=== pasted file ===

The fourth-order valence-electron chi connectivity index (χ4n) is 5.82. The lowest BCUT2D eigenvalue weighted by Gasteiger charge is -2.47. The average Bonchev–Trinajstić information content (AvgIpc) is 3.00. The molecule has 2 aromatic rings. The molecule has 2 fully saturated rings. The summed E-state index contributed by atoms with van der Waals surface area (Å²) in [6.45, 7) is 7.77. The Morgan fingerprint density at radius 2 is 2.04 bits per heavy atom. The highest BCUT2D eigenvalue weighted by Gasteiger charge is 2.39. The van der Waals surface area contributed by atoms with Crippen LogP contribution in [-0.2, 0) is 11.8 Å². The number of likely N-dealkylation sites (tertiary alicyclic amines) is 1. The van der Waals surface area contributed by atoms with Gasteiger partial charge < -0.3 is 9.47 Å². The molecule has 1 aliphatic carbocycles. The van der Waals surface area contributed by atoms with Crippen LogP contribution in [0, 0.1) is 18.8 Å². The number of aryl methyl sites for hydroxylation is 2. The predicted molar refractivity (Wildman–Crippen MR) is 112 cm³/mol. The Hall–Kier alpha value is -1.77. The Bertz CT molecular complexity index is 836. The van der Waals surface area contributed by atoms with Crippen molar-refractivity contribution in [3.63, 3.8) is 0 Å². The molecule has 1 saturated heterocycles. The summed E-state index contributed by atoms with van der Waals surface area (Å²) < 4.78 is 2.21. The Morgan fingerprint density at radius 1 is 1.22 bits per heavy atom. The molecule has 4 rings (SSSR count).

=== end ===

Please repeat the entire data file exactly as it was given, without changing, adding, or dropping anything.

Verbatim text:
The fourth-order valence-electron chi connectivity index (χ4n) is 5.82. The lowest BCUT2D eigenvalue weighted by Gasteiger charge is -2.47. The average Bonchev–Trinajstić information content (AvgIpc) is 3.00. The molecule has 2 aromatic rings. The molecule has 2 fully saturated rings. The summed E-state index contributed by atoms with van der Waals surface area (Å²) in [6.45, 7) is 7.77. The Morgan fingerprint density at radius 2 is 2.04 bits per heavy atom. The highest BCUT2D eigenvalue weighted by Gasteiger charge is 2.39. The van der Waals surface area contributed by atoms with Crippen LogP contribution in [-0.2, 0) is 11.8 Å². The number of likely N-dealkylation sites (tertiary alicyclic amines) is 1. The van der Waals surface area contributed by atoms with Gasteiger partial charge < -0.3 is 9.47 Å². The molecule has 1 aliphatic carbocycles. The van der Waals surface area contributed by atoms with Crippen LogP contribution in [0, 0.1) is 18.8 Å². The number of aryl methyl sites for hydroxylation is 2. The predicted molar refractivity (Wildman–Crippen MR) is 112 cm³/mol. The Hall–Kier alpha value is -1.77. The Bertz CT molecular complexity index is 836. The van der Waals surface area contributed by atoms with Crippen molar-refractivity contribution in [3.63, 3.8) is 0 Å². The molecule has 1 saturated heterocycles. The summed E-state index contributed by atoms with van der Waals surface area (Å²) < 4.78 is 2.21. The Morgan fingerprint density at radius 1 is 1.22 bits per heavy atom. The molecule has 4 rings (SSSR count).